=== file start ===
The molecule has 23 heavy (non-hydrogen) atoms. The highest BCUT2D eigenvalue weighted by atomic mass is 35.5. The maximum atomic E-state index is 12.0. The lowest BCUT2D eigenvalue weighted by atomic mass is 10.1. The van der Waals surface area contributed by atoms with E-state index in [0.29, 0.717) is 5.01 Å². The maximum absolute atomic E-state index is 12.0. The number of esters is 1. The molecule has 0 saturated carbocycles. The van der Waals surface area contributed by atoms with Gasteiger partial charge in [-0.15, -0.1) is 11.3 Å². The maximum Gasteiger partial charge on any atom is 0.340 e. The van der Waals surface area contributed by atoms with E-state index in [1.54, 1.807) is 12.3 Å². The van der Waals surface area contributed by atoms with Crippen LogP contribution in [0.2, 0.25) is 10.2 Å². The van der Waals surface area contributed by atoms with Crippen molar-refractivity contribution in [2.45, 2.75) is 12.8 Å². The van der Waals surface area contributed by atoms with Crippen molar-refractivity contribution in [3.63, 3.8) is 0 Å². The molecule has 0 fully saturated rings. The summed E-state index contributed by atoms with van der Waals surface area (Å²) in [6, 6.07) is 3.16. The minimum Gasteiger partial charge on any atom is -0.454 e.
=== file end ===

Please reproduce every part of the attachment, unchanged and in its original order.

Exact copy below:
The molecule has 23 heavy (non-hydrogen) atoms. The highest BCUT2D eigenvalue weighted by atomic mass is 35.5. The maximum atomic E-state index is 12.0. The lowest BCUT2D eigenvalue weighted by atomic mass is 10.1. The van der Waals surface area contributed by atoms with E-state index in [0.29, 0.717) is 5.01 Å². The maximum absolute atomic E-state index is 12.0. The number of esters is 1. The molecule has 0 saturated carbocycles. The van der Waals surface area contributed by atoms with Gasteiger partial charge in [-0.15, -0.1) is 11.3 Å². The maximum Gasteiger partial charge on any atom is 0.340 e. The van der Waals surface area contributed by atoms with E-state index in [1.54, 1.807) is 12.3 Å². The van der Waals surface area contributed by atoms with Crippen LogP contribution in [0.2, 0.25) is 10.2 Å². The van der Waals surface area contributed by atoms with Crippen molar-refractivity contribution in [2.45, 2.75) is 12.8 Å². The van der Waals surface area contributed by atoms with Crippen molar-refractivity contribution in [3.63, 3.8) is 0 Å². The molecule has 0 fully saturated rings. The summed E-state index contributed by atoms with van der Waals surface area (Å²) in [6, 6.07) is 3.16. The minimum Gasteiger partial charge on any atom is -0.454 e.